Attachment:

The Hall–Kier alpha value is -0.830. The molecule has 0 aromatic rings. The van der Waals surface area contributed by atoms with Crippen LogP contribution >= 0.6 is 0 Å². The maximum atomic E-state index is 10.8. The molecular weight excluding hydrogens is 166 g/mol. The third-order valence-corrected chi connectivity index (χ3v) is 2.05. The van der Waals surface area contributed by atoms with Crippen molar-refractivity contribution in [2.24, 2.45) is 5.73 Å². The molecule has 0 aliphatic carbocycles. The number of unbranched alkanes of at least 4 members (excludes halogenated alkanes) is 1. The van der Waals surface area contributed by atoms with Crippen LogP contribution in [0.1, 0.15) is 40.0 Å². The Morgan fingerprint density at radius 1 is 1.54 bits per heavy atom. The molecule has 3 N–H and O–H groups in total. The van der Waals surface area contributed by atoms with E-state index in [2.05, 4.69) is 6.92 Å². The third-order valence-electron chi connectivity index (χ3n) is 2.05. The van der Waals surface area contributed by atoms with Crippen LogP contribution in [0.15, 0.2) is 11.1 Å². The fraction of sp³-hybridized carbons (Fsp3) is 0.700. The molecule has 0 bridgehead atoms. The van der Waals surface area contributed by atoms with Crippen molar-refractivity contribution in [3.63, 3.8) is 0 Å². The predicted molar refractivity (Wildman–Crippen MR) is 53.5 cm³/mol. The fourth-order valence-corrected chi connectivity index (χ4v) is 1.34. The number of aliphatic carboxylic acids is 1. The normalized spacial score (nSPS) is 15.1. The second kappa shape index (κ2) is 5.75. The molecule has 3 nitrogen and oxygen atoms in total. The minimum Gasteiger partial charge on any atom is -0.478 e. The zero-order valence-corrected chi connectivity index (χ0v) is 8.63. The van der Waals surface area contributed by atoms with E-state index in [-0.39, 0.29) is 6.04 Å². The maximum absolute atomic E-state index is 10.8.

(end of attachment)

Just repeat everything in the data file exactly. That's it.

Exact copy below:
The Hall–Kier alpha value is -0.830. The molecule has 0 aromatic rings. The van der Waals surface area contributed by atoms with Crippen LogP contribution >= 0.6 is 0 Å². The maximum atomic E-state index is 10.8. The molecular weight excluding hydrogens is 166 g/mol. The third-order valence-corrected chi connectivity index (χ3v) is 2.05. The van der Waals surface area contributed by atoms with Crippen molar-refractivity contribution in [2.24, 2.45) is 5.73 Å². The molecule has 0 aliphatic carbocycles. The number of unbranched alkanes of at least 4 members (excludes halogenated alkanes) is 1. The van der Waals surface area contributed by atoms with Crippen LogP contribution in [0.1, 0.15) is 40.0 Å². The Morgan fingerprint density at radius 1 is 1.54 bits per heavy atom. The molecule has 3 N–H and O–H groups in total. The van der Waals surface area contributed by atoms with E-state index in [2.05, 4.69) is 6.92 Å². The third-order valence-electron chi connectivity index (χ3n) is 2.05. The van der Waals surface area contributed by atoms with Crippen LogP contribution in [0.15, 0.2) is 11.1 Å². The fraction of sp³-hybridized carbons (Fsp3) is 0.700. The molecule has 0 bridgehead atoms. The van der Waals surface area contributed by atoms with Crippen molar-refractivity contribution in [3.63, 3.8) is 0 Å². The predicted molar refractivity (Wildman–Crippen MR) is 53.5 cm³/mol. The fourth-order valence-corrected chi connectivity index (χ4v) is 1.34. The number of aliphatic carboxylic acids is 1. The normalized spacial score (nSPS) is 15.1. The second kappa shape index (κ2) is 5.75. The molecule has 3 nitrogen and oxygen atoms in total. The minimum Gasteiger partial charge on any atom is -0.478 e. The zero-order valence-corrected chi connectivity index (χ0v) is 8.63. The van der Waals surface area contributed by atoms with E-state index in [-0.39, 0.29) is 6.04 Å². The maximum absolute atomic E-state index is 10.8.